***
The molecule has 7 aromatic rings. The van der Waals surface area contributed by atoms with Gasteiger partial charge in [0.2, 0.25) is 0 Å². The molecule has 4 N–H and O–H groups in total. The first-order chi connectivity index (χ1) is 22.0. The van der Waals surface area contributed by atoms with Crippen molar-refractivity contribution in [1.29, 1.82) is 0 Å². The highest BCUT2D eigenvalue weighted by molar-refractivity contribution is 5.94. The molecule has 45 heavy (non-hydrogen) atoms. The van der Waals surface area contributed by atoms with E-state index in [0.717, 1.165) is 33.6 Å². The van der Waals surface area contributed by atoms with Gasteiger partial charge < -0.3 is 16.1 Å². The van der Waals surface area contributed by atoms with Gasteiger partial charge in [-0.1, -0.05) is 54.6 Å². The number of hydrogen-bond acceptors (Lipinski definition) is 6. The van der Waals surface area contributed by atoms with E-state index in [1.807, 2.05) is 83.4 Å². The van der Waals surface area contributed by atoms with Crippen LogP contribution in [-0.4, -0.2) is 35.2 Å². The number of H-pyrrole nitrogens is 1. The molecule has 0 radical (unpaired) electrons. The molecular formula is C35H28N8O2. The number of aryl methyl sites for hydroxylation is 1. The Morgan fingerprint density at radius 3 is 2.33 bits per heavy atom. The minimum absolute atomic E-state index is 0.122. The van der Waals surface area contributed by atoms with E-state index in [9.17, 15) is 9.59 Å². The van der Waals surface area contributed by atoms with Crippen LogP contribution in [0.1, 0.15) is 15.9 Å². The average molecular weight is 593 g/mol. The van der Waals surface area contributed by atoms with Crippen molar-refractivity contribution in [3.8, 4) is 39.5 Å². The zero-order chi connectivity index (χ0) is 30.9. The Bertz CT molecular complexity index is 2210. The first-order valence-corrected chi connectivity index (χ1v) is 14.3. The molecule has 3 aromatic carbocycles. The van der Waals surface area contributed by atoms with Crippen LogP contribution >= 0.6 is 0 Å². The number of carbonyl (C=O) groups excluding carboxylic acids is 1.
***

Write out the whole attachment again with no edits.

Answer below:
The molecule has 7 aromatic rings. The van der Waals surface area contributed by atoms with Gasteiger partial charge in [0.2, 0.25) is 0 Å². The molecule has 4 N–H and O–H groups in total. The first-order chi connectivity index (χ1) is 22.0. The van der Waals surface area contributed by atoms with Crippen molar-refractivity contribution in [1.29, 1.82) is 0 Å². The highest BCUT2D eigenvalue weighted by molar-refractivity contribution is 5.94. The molecule has 45 heavy (non-hydrogen) atoms. The van der Waals surface area contributed by atoms with E-state index in [0.717, 1.165) is 33.6 Å². The van der Waals surface area contributed by atoms with Gasteiger partial charge < -0.3 is 16.1 Å². The van der Waals surface area contributed by atoms with Gasteiger partial charge in [-0.1, -0.05) is 54.6 Å². The number of hydrogen-bond acceptors (Lipinski definition) is 6. The van der Waals surface area contributed by atoms with E-state index in [1.807, 2.05) is 83.4 Å². The van der Waals surface area contributed by atoms with Crippen LogP contribution in [-0.4, -0.2) is 35.2 Å². The number of H-pyrrole nitrogens is 1. The molecule has 0 radical (unpaired) electrons. The molecular formula is C35H28N8O2. The number of aryl methyl sites for hydroxylation is 1. The Morgan fingerprint density at radius 3 is 2.33 bits per heavy atom. The minimum absolute atomic E-state index is 0.122. The van der Waals surface area contributed by atoms with E-state index in [9.17, 15) is 9.59 Å². The van der Waals surface area contributed by atoms with Crippen LogP contribution in [0.1, 0.15) is 15.9 Å². The average molecular weight is 593 g/mol. The van der Waals surface area contributed by atoms with Crippen molar-refractivity contribution in [3.8, 4) is 39.5 Å². The zero-order chi connectivity index (χ0) is 30.9. The Bertz CT molecular complexity index is 2210. The first-order valence-corrected chi connectivity index (χ1v) is 14.3. The molecule has 3 aromatic carbocycles. The van der Waals surface area contributed by atoms with Crippen LogP contribution >= 0.6 is 0 Å². The number of carbonyl (C=O) groups excluding carboxylic acids is 1.